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HAT TIPS

Posted 11/07/12 (Wed)

Hello,
I have a lot of friends. I know you may question that, but I really do. Many of them are ranchers and farmers and cowboys. And, although I would never condone it, over the years I’ve had friends who have maybe spent a little too long at the scale after shipping calves, or stayed a little too late playing pinochle at the Legion, or maybe lost track of time when visiting about the day in college when…. Well, you know what I mean.
Jay was a rancher in the short grass country. He was a member of the Grazing Association. They had meetings every month to… I don’t know why they had meetings. But Jay never missed one.
After the meeting they would retire to the Legion Club to discuss what they did or didn’t do, and get ready for next month’s meeting. Whiskey would be poured, cards dealt, and the stories would start. One night, Jay stayed a little too wrong. This is the way he told it to me.
“I drove out of town and I was the only one on the road. It was a peaceful night. A few miles down the road, I noticed the flashing lights behind me. I guess I’m not sure how long they followed me, but the cop seemed to think it was quite a ways.
“He asked if I’d been drinking and I explained it had been a grazing meeting. That didn’t seem to impress him.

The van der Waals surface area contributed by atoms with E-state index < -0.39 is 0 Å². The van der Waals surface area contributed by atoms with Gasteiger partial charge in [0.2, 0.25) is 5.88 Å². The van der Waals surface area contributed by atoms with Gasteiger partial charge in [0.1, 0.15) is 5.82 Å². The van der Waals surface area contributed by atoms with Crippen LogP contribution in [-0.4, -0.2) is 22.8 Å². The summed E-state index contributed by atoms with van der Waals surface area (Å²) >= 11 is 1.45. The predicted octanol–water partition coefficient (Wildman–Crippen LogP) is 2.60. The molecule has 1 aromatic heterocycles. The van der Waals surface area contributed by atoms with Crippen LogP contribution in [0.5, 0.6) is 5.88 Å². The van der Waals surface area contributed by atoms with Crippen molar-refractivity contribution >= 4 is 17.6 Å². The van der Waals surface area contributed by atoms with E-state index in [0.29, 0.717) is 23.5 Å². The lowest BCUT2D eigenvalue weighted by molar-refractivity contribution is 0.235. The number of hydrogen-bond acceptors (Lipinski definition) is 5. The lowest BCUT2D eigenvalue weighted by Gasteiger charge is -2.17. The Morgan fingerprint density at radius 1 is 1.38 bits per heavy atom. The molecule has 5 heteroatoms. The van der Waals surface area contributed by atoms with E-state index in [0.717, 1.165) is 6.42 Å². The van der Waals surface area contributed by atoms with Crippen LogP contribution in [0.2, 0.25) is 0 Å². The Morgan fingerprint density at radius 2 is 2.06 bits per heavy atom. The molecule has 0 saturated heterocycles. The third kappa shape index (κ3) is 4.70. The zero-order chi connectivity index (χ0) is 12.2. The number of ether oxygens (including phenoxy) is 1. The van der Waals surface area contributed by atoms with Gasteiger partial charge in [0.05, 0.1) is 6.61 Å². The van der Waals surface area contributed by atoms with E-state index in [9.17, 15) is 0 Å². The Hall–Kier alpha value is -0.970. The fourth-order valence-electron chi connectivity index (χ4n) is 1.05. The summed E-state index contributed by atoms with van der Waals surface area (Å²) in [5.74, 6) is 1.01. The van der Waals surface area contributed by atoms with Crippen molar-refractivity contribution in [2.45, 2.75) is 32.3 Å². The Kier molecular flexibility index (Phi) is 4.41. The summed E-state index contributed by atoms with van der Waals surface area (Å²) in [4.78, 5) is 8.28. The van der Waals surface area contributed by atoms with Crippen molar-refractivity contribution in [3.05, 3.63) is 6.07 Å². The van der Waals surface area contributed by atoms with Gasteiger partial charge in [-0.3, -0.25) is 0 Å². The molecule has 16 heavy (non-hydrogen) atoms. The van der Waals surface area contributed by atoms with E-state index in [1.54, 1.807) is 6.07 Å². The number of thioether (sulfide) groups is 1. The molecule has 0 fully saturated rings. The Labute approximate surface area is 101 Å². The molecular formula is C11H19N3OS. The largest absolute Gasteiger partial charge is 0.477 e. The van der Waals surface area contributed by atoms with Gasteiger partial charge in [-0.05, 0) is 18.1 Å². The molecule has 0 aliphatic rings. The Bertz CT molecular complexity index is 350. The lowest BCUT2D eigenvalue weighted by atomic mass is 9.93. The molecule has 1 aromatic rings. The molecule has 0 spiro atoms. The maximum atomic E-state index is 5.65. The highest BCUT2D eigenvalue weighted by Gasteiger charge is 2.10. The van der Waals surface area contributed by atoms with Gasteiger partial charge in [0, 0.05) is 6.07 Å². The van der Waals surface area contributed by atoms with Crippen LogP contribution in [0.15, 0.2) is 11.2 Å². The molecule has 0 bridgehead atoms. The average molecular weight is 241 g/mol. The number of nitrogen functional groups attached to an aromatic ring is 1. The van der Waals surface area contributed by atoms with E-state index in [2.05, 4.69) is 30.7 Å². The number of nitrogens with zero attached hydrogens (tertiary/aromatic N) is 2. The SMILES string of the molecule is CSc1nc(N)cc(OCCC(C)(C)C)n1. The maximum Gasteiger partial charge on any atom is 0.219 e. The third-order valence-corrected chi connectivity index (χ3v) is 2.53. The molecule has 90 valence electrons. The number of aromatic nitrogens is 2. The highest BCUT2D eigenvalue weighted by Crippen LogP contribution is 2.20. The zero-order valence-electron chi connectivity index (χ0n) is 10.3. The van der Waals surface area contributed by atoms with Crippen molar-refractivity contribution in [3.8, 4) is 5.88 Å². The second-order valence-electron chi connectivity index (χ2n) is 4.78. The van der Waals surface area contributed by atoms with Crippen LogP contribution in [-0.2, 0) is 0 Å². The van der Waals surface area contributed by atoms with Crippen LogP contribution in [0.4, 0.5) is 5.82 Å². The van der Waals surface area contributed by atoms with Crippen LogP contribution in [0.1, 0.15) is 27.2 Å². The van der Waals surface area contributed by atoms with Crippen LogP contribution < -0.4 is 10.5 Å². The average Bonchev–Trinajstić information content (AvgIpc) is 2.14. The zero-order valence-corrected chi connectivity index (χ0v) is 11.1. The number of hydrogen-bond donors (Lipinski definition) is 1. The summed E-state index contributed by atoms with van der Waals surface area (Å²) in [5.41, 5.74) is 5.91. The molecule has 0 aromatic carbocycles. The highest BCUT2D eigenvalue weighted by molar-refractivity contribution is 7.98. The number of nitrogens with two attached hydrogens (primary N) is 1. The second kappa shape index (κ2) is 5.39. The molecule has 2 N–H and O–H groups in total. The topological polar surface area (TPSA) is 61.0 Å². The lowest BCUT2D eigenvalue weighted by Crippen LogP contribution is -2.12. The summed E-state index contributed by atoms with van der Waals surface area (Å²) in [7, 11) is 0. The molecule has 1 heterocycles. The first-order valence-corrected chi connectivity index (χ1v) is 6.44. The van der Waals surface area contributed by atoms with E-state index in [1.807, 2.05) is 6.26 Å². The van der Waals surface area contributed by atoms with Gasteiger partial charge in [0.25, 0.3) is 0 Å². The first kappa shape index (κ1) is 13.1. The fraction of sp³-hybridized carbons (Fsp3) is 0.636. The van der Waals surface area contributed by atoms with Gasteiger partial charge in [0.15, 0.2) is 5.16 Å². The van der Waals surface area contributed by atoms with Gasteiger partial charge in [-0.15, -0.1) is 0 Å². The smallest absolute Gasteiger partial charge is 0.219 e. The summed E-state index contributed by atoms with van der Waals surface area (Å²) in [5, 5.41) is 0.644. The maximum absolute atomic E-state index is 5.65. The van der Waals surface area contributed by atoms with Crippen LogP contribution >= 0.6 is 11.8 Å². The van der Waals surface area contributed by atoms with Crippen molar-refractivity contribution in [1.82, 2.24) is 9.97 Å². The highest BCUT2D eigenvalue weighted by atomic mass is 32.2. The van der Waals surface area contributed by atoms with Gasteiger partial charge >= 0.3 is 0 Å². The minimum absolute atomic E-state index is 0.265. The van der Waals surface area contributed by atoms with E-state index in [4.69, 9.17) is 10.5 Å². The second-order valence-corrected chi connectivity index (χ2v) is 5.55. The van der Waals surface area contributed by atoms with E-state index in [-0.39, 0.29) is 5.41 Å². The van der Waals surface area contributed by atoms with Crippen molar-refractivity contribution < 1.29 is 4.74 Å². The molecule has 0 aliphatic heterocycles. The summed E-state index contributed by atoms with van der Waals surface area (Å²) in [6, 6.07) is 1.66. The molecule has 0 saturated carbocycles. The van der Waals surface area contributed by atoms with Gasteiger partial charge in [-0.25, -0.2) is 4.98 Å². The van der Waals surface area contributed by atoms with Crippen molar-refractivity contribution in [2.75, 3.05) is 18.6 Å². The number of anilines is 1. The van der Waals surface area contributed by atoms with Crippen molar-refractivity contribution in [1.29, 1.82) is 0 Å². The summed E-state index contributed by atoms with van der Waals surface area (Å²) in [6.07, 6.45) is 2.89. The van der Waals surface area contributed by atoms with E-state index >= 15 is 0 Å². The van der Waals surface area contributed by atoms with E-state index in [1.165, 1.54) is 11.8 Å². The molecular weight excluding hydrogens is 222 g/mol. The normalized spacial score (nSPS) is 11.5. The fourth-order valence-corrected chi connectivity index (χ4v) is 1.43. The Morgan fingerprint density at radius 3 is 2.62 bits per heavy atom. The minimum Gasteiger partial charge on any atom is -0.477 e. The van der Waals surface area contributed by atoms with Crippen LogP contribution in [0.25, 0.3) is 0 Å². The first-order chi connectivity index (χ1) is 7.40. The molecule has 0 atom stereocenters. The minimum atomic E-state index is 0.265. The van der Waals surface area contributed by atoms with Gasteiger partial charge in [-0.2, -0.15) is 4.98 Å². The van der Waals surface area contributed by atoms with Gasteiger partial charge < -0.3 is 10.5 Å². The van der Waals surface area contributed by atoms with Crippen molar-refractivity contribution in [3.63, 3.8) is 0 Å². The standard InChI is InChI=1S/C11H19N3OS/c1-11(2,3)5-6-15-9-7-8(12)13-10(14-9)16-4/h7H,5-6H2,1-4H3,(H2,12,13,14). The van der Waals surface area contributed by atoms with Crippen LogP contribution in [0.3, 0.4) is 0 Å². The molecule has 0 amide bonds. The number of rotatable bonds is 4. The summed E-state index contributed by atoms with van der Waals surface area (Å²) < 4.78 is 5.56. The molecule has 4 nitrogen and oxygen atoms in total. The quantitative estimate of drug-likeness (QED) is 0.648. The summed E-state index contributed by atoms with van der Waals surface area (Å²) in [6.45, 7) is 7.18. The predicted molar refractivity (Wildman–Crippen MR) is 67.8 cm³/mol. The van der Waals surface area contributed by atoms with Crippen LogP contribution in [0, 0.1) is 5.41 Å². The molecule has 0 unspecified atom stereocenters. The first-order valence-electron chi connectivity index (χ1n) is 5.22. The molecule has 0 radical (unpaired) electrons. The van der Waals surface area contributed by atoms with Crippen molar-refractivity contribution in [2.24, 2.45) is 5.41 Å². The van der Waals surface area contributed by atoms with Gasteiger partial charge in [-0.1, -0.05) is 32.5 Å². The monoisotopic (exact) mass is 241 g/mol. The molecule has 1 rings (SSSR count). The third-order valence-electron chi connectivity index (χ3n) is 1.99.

“That cop had me get out of the car and asked me to walk the line, toe to heel. I did it pretty darn good for a drunken guy wearing cowboy boots on a sidling road. At least, I thought so.
“Then he asked me to stand on one foot. I might have stumbled a little, but it was a little windy.
“Then he asked me to say the alphabet. I guess it is supposed to be A B C D, not A B C, D U I!
“When he asked me to stand on one foot, shut my eyes, and touch my nose with one finger, I simply said, ‘Why don’t you get some other monkey to do your tricks!’
“Click, click. The cuffs!”
Now again, not condoning this kind of behavior, I’ve another cowboy friend, who had a little problem. Now he is attending these classes where they ask a lot of questions about your life and mental state, I’ve heard.
Anyway, he and other “students” were asked what they wanted out of life. The girl ahead of my friend explained she wanted to get her family back together, straighten her life out, get over her dependency, and so forth.
My cowboy friend was next.
He tipped his hat back and said he only wanted three things. “Lose weight, wean 600-pound calves, and get a new tractor!”
He might make valedictorian!
Later,
Dean